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MacBook Pro vs. iPad Pro

If you’re looking for portable power in the Apple ecosystem, the MacBook Pro immediately leaps out. But the iPad Pro is also a very capable contender for your attention, especially now that it’s been updated — its compact frame, beefy processor, Apple Pencil support, and new Magic Keyboard case all make it a very strong choice if you want to work on the go.

Apple often touts its iPads as computer replacements, but how true is that when the iPad Pro comes up against the MacBook Pro? That’s the score we aim to settle today.


iPad Pro (2018) review
Julian Chokkattu/Digital Trends

It doesn’t take a rocket scientist to notice that the MacBook Pro and iPad Pro have hugely different designs, each with their own considerations. Let’s start with the iPad Pro.

Apple’s top-of-the-line iPad comes in 11-inch and 12.9-inch sizes, and space gray and silver colours. In October 2018 Apple completely redesigned the iPad Pro to feature much thinner bezels and a flat-edged chassis, and that was refined further in March 2020 with the addition of a dual-lens camera, complemented by a LiDAR sensor. On the back is a 10-megapixel ultra-wide camera and a 12-megapixel wide-angle camera. There’s also the aforementioned LiDAR sensor, and Apple’s Smart Connector for hooking up accessories like external keyboards.

Its flat edge allows you to magnetically attach the second-generation Apple Pencil, thereby wirelessly charging it up without needing to have it awkwardly sticking out of the Lightning port, as in older iPad models.

The iPad Pro is 0.23 inches thick, making it Apple’s thinnest iPad on offer. Weighing between 1.04 pounds and 1.42 pounds (depending on size and configuration), it’s light enough to throw in a backpack and take wherever you go. But the MacBook Pro is a very different beast. It comes in 13.3-inch and 16-inch sizes, and those larger dimensions compared to the iPad Pro mean the weight is increased too, tipping the scales at 3.02 pounds and 4.3 pounds respectively.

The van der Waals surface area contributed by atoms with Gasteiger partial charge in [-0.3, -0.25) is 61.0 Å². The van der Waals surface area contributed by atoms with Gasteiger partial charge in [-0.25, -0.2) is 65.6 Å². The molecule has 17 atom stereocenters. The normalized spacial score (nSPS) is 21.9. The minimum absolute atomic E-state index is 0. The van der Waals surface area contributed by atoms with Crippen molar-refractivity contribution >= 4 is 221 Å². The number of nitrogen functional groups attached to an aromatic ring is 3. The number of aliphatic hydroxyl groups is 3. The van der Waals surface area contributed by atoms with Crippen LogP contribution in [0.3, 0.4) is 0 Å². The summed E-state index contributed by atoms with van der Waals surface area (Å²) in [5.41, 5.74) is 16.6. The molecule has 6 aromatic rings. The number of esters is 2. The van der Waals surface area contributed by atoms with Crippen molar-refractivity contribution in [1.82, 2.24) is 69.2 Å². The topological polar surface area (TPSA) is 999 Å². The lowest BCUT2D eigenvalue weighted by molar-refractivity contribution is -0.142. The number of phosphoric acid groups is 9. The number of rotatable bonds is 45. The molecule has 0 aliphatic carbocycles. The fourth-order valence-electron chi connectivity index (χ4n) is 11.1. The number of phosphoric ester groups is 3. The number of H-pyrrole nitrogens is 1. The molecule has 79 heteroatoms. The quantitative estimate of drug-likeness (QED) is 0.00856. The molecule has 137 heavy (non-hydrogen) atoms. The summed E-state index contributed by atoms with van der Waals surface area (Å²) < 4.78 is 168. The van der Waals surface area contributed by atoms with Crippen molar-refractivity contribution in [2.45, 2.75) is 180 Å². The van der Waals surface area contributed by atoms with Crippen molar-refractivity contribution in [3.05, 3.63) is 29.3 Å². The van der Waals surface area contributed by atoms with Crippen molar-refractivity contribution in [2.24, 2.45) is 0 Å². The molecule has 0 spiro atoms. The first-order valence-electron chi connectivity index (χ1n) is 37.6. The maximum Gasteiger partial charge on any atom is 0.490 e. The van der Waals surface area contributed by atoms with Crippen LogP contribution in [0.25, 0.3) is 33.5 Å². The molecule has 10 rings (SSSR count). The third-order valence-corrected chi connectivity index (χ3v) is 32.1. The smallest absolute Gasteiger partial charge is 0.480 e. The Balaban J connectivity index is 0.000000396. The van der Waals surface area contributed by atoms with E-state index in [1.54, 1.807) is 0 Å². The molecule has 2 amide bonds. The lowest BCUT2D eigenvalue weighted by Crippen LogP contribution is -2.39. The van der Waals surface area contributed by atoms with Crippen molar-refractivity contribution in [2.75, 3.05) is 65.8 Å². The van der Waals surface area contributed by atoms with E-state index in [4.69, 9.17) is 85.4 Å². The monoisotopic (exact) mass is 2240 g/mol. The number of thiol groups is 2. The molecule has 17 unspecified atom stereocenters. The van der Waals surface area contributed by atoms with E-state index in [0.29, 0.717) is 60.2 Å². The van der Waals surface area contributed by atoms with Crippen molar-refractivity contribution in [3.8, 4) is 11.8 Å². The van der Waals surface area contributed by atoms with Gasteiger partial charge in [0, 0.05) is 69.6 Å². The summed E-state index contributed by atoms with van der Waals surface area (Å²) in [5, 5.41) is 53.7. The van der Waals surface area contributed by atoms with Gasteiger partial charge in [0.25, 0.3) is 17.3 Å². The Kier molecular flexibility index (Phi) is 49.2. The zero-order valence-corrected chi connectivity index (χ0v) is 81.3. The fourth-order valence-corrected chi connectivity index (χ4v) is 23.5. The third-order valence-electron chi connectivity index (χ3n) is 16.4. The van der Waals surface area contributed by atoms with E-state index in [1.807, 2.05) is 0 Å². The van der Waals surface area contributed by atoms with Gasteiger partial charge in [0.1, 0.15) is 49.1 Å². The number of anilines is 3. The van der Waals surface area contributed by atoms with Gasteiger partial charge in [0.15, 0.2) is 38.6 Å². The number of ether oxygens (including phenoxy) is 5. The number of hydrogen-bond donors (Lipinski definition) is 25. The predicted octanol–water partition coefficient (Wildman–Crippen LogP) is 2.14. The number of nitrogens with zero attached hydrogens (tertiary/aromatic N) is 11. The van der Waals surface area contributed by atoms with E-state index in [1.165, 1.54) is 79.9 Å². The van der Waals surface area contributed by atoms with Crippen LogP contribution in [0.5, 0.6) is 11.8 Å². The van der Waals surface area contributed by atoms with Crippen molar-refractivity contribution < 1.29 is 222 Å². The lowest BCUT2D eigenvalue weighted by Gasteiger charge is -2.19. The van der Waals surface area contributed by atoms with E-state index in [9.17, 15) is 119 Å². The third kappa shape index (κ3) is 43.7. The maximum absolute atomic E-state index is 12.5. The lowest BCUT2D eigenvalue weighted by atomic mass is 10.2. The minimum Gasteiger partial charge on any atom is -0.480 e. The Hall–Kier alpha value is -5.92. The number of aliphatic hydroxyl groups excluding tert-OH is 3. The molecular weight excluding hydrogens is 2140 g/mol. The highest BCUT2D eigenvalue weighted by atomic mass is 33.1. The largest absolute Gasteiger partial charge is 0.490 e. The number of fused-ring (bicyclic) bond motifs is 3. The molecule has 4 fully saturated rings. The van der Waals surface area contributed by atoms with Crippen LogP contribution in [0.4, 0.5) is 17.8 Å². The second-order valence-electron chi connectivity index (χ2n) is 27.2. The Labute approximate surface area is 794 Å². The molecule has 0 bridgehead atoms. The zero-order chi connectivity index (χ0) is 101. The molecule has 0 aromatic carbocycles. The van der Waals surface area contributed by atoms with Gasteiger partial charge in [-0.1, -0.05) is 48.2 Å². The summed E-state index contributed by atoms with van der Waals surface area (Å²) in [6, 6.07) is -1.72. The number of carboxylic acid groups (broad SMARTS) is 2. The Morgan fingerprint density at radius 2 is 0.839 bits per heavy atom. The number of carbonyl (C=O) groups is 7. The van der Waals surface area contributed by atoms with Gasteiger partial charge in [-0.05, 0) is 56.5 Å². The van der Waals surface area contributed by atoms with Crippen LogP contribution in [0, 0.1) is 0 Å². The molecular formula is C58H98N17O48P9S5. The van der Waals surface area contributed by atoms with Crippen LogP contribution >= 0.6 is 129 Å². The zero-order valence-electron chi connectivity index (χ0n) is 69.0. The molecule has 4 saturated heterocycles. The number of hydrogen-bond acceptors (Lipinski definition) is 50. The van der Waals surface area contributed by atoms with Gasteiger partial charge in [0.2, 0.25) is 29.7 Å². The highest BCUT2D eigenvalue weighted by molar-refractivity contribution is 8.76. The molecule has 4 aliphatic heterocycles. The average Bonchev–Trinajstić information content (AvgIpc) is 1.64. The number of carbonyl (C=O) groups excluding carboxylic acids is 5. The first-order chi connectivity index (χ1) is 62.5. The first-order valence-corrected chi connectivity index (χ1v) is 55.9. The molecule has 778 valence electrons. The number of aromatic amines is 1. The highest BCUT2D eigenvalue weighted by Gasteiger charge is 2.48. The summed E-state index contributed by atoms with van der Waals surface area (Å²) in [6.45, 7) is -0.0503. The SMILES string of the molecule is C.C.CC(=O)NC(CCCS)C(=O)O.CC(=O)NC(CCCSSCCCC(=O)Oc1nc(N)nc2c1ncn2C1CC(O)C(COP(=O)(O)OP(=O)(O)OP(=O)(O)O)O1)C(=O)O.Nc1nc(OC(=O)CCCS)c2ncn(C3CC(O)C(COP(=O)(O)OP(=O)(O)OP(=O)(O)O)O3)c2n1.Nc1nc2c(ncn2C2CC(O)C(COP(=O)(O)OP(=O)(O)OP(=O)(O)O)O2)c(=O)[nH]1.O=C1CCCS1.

Like the iPad Pro, the MacBook Pro has an all-metal chassis construction. Both devices are extremely well-made and feel truly premium — no flimsy plastic casings here. There are other similarities, such as how both use USB-C ports (you get one on the iPad Pro and either two or four on the MacBook, depending on display size and configuration). Note, though, that the MacBook Pro’s ports support Thunderbolt 3’s super speedy transfer speeds of up to 40Gbps and support for external graphics; the iPad Pro’s port only supports USB-C speeds of up to 10Gbps.

Neither device allows much in the way of modularity or component changes after purchase. While that may be unsurprising for a tablet, it’s slightly more unusual for a laptop. Changing any component in a MacBook Pro, from the memory to the SSD, is a pretty involved task requiring various tools and plenty of patience. Whichever device you go for, make sure you’re happy with the configuration before you buy.


iPad Pro (2018) review
Julian Chokkattu/Digital Trends

The iPad Pro’s key feature is, unsurprisingly, its display. Apple has not skimped here, equipping its top-tier tablet with a superb screen that’ll make working on the go a joy. We called it “breathtaking” in our review, and it’s easy to see why.

For one thing, its True Tone feature automatically adjusts the display’s white balance according to your surroundings, making it easier on the eyes and more natural feeling. It doesn’t sound like much, but really makes a difference in use.

The iPad Pro also uses the same Liquid Retina tech that you’ll find in the iPhone XR, and clocks in with a resolution of 2,732 x 2,048 in the 12.9-inch model and 2,388 x 1,668 in the 11-inch device. Each display uses Apple’s ProMotion tech, which automatically adjusts the refresh rate up to 120Hz. That’s faster than the MacBook Pro’s 60Hz screen and results in a super-smooth experience, both when you’re scrolling through web pages or, importantly, using the Apple Pencil. The smoothness of the latter is what helps it feel incredibly natural in use.

Now let’s talk Apple Pencil. This lets you use the iPad Pro as a digital notebook of sorts, and was totally redesigned alongside the iPad Pro in 2018. It has a flat edge so it can magnetically clip to the tablet in order to charge, and lets you quickly double-tap it on the screen to change tools (say, from a pencil to an eraser). It’s great for when you need to get hands-on with a drawing or writing task.

As for the MacBook Pro, you also get the same True Tone tech as you’ll find in the iPad Pro. Both sizes of MacBook Pro come with IPS Retina displays; the 13-inch model features a 2,560 x 1,600 resolution, while you’ll find a 3,072 x 1,920 resolution in the 16-inch device.